Sound like decreasing intervals are simply better, right? And if so, they should completely displace short- and long-interval VO2max sessions in the training process, right? Not so fast. As interesting as it is, this study falls far short of constituting a total contextual evaluation of these three interval formats. It’s important not to lose sight of the fact that doing five 3-minute intervals at your 5-minute maximum power is a different experience from doing decreasing intervals. The suck that you feel toward the end of the former is more similar to the suck you’re going to experience in races, and I think there’s a lot to be said for that. Therefore I have no intention of expunging traditional VO2max interval workout formats from the training I prescribe for the athletes I coach or for myself.
Still, I’m excited about decreasing intervals, and indeed I’ve already begun to prescribe them to athletes I coach and to practice them in my own training. They can be done either on a bike, as originally designed, or as a run. If you do them on a bike, complete the high-intensity intervals at 117 percent of the average power output you achieved in your most recent 20-minute FTP test. So, if your 20-minute power is 293 watts, do the high-intensity intervals at (293 x 1.17 =) 342 watts. If you choose to do decreasing intervals as a run, complete the high-intensity intervals at maximal aerobic speed (MAS), which is the fastest pace you could sustain for about 6 minutes.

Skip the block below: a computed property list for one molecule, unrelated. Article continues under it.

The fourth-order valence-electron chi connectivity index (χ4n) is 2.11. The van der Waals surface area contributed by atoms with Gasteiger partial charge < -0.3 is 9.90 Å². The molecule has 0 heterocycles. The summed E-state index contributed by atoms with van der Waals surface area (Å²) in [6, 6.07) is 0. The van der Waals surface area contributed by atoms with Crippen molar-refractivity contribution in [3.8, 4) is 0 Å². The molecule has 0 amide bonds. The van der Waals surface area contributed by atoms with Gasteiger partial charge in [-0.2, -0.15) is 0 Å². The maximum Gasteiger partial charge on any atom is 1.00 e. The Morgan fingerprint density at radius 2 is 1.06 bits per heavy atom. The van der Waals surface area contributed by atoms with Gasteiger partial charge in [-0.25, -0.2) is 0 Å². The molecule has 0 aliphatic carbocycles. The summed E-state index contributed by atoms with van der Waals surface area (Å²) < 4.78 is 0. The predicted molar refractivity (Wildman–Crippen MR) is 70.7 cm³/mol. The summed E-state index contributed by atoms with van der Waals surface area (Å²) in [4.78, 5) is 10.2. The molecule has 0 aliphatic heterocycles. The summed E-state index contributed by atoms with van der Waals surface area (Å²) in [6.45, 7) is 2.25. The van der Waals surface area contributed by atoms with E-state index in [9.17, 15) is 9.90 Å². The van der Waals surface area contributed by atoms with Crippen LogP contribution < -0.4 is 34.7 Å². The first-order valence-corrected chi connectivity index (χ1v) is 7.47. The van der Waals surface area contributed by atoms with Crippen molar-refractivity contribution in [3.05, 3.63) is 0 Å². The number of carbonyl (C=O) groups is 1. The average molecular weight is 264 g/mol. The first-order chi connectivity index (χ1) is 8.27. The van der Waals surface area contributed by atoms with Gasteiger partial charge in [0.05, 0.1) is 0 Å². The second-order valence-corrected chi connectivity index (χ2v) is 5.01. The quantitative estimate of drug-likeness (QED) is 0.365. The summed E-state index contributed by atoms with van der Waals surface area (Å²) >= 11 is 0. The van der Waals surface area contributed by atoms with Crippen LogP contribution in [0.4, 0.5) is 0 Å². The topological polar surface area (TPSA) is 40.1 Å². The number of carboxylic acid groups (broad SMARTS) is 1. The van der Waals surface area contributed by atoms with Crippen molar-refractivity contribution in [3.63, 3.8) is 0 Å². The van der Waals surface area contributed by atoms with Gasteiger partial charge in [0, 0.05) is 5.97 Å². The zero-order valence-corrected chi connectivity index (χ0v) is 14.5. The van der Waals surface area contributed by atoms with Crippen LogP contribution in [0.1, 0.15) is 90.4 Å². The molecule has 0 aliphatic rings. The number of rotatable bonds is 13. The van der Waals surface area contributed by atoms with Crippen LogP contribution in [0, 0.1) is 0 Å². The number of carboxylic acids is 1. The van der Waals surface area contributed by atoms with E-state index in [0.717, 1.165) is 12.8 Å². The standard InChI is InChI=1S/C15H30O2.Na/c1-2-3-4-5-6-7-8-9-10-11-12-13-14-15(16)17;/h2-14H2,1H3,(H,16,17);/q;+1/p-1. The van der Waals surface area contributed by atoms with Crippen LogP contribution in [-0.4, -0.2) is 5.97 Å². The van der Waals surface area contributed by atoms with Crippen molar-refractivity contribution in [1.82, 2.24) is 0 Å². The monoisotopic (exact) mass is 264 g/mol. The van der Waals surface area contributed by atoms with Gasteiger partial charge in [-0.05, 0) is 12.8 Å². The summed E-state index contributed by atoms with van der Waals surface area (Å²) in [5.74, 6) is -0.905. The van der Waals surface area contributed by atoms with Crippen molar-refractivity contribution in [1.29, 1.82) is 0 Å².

Note that the subjects in the study I described performed decreasing intervals to the point of exhaustion solely for the sake of determining which of the three formats allowed them to continue the longest. When doing decreasing intervals as a part of your normal training, you may want to stop short of exhaustion. Specifically, I suggest you complete the sequence just once on your first try to get a feel for it. If you’re game for a tougher challenge, the next time you do decreasing intervals, go back to the top of the sequence immediately after the 20-second recovery and continue until you can no longer hold power on the bike or until you’ve “had enough,” if you’re running. On average, the study participants were able to complete only one full circuit plus part of a second 3-minute effort, so don’t expect the fun/suffering to last too terribly long.